Unconscious gender bias is embedded in our society and makes its way into our kindergartens, primary and secondary classrooms and universities. The lack of interest/pursuit in career in STEM starts at a really early age. And not to put you under too much pressure but it starts with us, as educators, mentors and supporters!
We know that women feel pushed out of STEM studies from a young age and there are early-established gendered-beliefs that STEM subjects are just ‘not for them’. Studies show these sentiments start at aged six. As a result you get less girls electing STEM subjects in high school, and then they become a minority gender in the university courses — which then trickles through into the workforce. It’s a pipeline problem which starts with the education system. See info graphic to the left.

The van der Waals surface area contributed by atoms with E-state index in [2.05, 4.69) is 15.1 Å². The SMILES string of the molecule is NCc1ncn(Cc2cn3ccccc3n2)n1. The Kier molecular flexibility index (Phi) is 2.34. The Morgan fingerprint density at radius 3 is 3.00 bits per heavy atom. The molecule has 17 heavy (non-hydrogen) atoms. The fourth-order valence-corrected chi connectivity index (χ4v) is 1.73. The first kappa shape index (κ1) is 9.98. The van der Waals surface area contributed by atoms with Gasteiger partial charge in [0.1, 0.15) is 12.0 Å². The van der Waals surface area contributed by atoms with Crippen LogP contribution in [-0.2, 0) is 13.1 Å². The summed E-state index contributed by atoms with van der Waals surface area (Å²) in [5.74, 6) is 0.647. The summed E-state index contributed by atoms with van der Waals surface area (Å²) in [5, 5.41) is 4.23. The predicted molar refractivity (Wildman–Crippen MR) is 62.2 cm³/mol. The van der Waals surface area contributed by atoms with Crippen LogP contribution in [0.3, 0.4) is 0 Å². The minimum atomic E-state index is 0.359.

We’ve reached a point in society where it’s absolutely critical there is more equality in the technology industry. When you think about how many tech devices, tools and apps we interact with each day you can see how ridiculous it is that they are created by one section of society. Today I’m speaking specifically about gender issues surrounding women. This data, unfortunately, does not reflect or recognise non-binary creatives or other minorities. There needs to be a diverse mix of people creating our technologies or the products won’t reflect or suit the needs of all the people who coexist within our society.
This research from 2016 suggests we can overcome this gender inequality by eliminating stereotypes and bias, by emphasising real-life STEM applications in our teaching, rewarding hard work to build confidence and encourage organisations to create supportive and inclusive workplaces. This is suitable in the broader realm from STEM, let’s dig a little deeper into the videogame sphere.